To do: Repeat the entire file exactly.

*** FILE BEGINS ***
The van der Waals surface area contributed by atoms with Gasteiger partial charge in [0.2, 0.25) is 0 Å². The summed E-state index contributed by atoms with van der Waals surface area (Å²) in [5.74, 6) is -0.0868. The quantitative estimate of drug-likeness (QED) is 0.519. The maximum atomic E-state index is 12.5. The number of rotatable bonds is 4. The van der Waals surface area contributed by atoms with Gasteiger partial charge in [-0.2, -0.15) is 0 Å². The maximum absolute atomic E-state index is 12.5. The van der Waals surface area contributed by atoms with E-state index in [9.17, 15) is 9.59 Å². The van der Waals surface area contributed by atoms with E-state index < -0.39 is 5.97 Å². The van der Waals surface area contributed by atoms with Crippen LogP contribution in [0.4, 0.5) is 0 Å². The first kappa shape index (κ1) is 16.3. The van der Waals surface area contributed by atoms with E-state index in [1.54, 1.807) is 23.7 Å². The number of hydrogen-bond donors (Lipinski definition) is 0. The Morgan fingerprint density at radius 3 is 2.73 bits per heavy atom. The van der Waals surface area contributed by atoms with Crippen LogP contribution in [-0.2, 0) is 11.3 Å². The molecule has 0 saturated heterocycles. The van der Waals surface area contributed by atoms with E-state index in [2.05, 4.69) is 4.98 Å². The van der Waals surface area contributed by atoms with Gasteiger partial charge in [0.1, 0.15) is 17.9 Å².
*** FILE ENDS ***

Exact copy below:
The van der Waals surface area contributed by atoms with Gasteiger partial charge in [0.2, 0.25) is 0 Å². The summed E-state index contributed by atoms with van der Waals surface area (Å²) in [5.74, 6) is -0.0868. The quantitative estimate of drug-likeness (QED) is 0.519. The maximum atomic E-state index is 12.5. The number of rotatable bonds is 4. The van der Waals surface area contributed by atoms with Gasteiger partial charge in [-0.2, -0.15) is 0 Å². The maximum absolute atomic E-state index is 12.5. The van der Waals surface area contributed by atoms with E-state index in [9.17, 15) is 9.59 Å². The van der Waals surface area contributed by atoms with E-state index < -0.39 is 5.97 Å². The van der Waals surface area contributed by atoms with Crippen LogP contribution in [0.4, 0.5) is 0 Å². The first kappa shape index (κ1) is 16.3. The van der Waals surface area contributed by atoms with E-state index in [1.54, 1.807) is 23.7 Å². The number of hydrogen-bond donors (Lipinski definition) is 0. The Morgan fingerprint density at radius 3 is 2.73 bits per heavy atom. The van der Waals surface area contributed by atoms with Crippen LogP contribution in [-0.2, 0) is 11.3 Å². The molecule has 0 saturated heterocycles. The van der Waals surface area contributed by atoms with E-state index in [2.05, 4.69) is 4.98 Å². The van der Waals surface area contributed by atoms with Gasteiger partial charge in [0.1, 0.15) is 17.9 Å².